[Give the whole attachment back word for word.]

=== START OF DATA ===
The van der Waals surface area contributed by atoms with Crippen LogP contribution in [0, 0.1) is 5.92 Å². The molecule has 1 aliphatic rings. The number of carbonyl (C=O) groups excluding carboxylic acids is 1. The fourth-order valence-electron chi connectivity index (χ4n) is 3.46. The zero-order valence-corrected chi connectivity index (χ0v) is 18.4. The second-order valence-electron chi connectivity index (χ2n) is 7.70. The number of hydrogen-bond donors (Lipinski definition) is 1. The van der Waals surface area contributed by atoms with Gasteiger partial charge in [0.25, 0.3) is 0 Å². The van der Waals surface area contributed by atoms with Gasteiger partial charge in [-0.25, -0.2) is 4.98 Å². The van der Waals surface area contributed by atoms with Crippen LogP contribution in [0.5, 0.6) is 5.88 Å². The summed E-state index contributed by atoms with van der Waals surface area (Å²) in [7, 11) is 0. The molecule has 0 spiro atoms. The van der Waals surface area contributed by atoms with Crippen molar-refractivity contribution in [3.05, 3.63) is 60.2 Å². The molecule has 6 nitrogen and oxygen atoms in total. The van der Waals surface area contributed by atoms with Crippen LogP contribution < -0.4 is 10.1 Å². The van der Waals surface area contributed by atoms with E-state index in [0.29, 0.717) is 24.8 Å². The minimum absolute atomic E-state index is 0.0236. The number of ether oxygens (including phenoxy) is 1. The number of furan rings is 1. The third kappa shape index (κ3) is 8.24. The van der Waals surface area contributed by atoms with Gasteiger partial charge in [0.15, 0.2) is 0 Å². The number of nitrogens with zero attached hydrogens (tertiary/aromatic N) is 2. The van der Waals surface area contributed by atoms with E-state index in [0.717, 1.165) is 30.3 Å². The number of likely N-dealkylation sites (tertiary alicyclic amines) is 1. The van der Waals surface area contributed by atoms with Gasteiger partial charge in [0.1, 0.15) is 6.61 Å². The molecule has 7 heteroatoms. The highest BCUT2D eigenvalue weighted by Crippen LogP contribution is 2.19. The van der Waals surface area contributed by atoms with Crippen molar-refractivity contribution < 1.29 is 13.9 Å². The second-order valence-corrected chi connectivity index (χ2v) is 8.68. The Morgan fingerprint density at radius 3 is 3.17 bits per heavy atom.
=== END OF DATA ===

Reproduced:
The van der Waals surface area contributed by atoms with Crippen LogP contribution in [0, 0.1) is 5.92 Å². The molecule has 1 aliphatic rings. The number of carbonyl (C=O) groups excluding carboxylic acids is 1. The fourth-order valence-electron chi connectivity index (χ4n) is 3.46. The zero-order valence-corrected chi connectivity index (χ0v) is 18.4. The second-order valence-electron chi connectivity index (χ2n) is 7.70. The number of hydrogen-bond donors (Lipinski definition) is 1. The van der Waals surface area contributed by atoms with Gasteiger partial charge in [0.25, 0.3) is 0 Å². The van der Waals surface area contributed by atoms with Gasteiger partial charge in [-0.25, -0.2) is 4.98 Å². The van der Waals surface area contributed by atoms with Crippen LogP contribution in [0.5, 0.6) is 5.88 Å². The summed E-state index contributed by atoms with van der Waals surface area (Å²) in [7, 11) is 0. The molecule has 0 spiro atoms. The van der Waals surface area contributed by atoms with Crippen molar-refractivity contribution in [3.05, 3.63) is 60.2 Å². The molecule has 6 nitrogen and oxygen atoms in total. The van der Waals surface area contributed by atoms with Crippen LogP contribution < -0.4 is 10.1 Å². The van der Waals surface area contributed by atoms with E-state index in [0.29, 0.717) is 24.8 Å². The minimum absolute atomic E-state index is 0.0236. The number of ether oxygens (including phenoxy) is 1. The number of furan rings is 1. The third kappa shape index (κ3) is 8.24. The van der Waals surface area contributed by atoms with Gasteiger partial charge in [0.15, 0.2) is 0 Å². The number of nitrogens with zero attached hydrogens (tertiary/aromatic N) is 2. The van der Waals surface area contributed by atoms with E-state index in [0.717, 1.165) is 30.3 Å². The number of likely N-dealkylation sites (tertiary alicyclic amines) is 1. The van der Waals surface area contributed by atoms with Gasteiger partial charge in [0.1, 0.15) is 6.61 Å². The molecule has 7 heteroatoms. The highest BCUT2D eigenvalue weighted by Crippen LogP contribution is 2.19. The van der Waals surface area contributed by atoms with Crippen molar-refractivity contribution < 1.29 is 13.9 Å². The second-order valence-corrected chi connectivity index (χ2v) is 8.68. The Morgan fingerprint density at radius 3 is 3.17 bits per heavy atom.